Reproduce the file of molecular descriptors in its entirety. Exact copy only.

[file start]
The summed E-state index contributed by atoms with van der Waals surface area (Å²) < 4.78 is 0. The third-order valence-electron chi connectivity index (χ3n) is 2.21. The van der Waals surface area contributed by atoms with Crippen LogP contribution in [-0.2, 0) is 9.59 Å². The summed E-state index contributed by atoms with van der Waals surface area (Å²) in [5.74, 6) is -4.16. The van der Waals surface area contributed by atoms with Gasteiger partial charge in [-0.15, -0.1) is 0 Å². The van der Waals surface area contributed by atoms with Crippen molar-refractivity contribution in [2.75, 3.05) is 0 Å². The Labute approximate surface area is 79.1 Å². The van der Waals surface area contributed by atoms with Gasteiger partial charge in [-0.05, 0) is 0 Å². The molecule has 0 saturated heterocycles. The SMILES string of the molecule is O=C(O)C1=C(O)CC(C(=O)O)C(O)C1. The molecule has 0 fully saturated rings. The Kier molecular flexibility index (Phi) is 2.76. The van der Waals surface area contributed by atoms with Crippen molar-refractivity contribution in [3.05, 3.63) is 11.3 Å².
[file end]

The summed E-state index contributed by atoms with van der Waals surface area (Å²) < 4.78 is 0. The third-order valence-electron chi connectivity index (χ3n) is 2.21. The van der Waals surface area contributed by atoms with Crippen LogP contribution in [-0.2, 0) is 9.59 Å². The summed E-state index contributed by atoms with van der Waals surface area (Å²) in [5.74, 6) is -4.16. The van der Waals surface area contributed by atoms with Gasteiger partial charge in [-0.15, -0.1) is 0 Å². The van der Waals surface area contributed by atoms with Crippen molar-refractivity contribution in [2.75, 3.05) is 0 Å². The Labute approximate surface area is 79.1 Å². The van der Waals surface area contributed by atoms with Gasteiger partial charge in [-0.05, 0) is 0 Å². The molecule has 0 saturated heterocycles. The SMILES string of the molecule is O=C(O)C1=C(O)CC(C(=O)O)C(O)C1. The molecule has 0 fully saturated rings. The Kier molecular flexibility index (Phi) is 2.76. The van der Waals surface area contributed by atoms with Crippen molar-refractivity contribution in [3.05, 3.63) is 11.3 Å².